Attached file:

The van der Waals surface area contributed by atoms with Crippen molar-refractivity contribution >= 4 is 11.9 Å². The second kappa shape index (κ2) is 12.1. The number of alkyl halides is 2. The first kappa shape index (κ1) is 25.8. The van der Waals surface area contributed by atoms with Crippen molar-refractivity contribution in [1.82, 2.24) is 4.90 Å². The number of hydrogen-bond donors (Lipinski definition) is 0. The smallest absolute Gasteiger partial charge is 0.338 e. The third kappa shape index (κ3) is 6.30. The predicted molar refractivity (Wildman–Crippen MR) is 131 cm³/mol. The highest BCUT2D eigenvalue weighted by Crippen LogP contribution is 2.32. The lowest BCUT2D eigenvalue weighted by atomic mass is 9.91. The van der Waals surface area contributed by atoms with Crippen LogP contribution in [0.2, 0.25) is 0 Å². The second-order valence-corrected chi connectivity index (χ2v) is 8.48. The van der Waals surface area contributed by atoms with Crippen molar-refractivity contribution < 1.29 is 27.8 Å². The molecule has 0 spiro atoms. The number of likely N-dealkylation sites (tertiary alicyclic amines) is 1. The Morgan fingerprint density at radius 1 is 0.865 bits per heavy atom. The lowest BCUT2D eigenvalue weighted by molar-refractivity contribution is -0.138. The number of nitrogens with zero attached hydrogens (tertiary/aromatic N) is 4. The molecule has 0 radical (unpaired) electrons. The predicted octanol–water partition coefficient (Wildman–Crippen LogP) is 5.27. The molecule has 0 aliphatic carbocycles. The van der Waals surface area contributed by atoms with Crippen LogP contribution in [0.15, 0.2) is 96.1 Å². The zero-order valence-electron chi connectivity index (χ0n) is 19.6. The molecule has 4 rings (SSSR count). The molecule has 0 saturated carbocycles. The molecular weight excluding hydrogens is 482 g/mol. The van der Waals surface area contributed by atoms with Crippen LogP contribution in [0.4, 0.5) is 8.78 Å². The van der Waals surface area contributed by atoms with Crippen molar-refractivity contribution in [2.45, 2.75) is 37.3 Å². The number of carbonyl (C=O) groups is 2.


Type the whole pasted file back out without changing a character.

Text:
The van der Waals surface area contributed by atoms with Crippen molar-refractivity contribution >= 4 is 11.9 Å². The second kappa shape index (κ2) is 12.1. The number of alkyl halides is 2. The first kappa shape index (κ1) is 25.8. The van der Waals surface area contributed by atoms with Crippen molar-refractivity contribution in [1.82, 2.24) is 4.90 Å². The number of hydrogen-bond donors (Lipinski definition) is 0. The smallest absolute Gasteiger partial charge is 0.338 e. The third kappa shape index (κ3) is 6.30. The predicted molar refractivity (Wildman–Crippen MR) is 131 cm³/mol. The highest BCUT2D eigenvalue weighted by Crippen LogP contribution is 2.32. The lowest BCUT2D eigenvalue weighted by atomic mass is 9.91. The van der Waals surface area contributed by atoms with Crippen LogP contribution in [0.2, 0.25) is 0 Å². The second-order valence-corrected chi connectivity index (χ2v) is 8.48. The van der Waals surface area contributed by atoms with Crippen molar-refractivity contribution < 1.29 is 27.8 Å². The molecule has 0 spiro atoms. The number of likely N-dealkylation sites (tertiary alicyclic amines) is 1. The Morgan fingerprint density at radius 1 is 0.865 bits per heavy atom. The lowest BCUT2D eigenvalue weighted by molar-refractivity contribution is -0.138. The number of nitrogens with zero attached hydrogens (tertiary/aromatic N) is 4. The molecule has 0 radical (unpaired) electrons. The predicted octanol–water partition coefficient (Wildman–Crippen LogP) is 5.27. The molecule has 0 aliphatic carbocycles. The van der Waals surface area contributed by atoms with Crippen LogP contribution in [0.15, 0.2) is 96.1 Å². The zero-order valence-electron chi connectivity index (χ0n) is 19.6. The molecule has 4 rings (SSSR count). The molecule has 0 saturated carbocycles. The molecular weight excluding hydrogens is 482 g/mol. The van der Waals surface area contributed by atoms with Crippen LogP contribution in [0.4, 0.5) is 8.78 Å². The van der Waals surface area contributed by atoms with Crippen molar-refractivity contribution in [2.45, 2.75) is 37.3 Å². The number of carbonyl (C=O) groups is 2.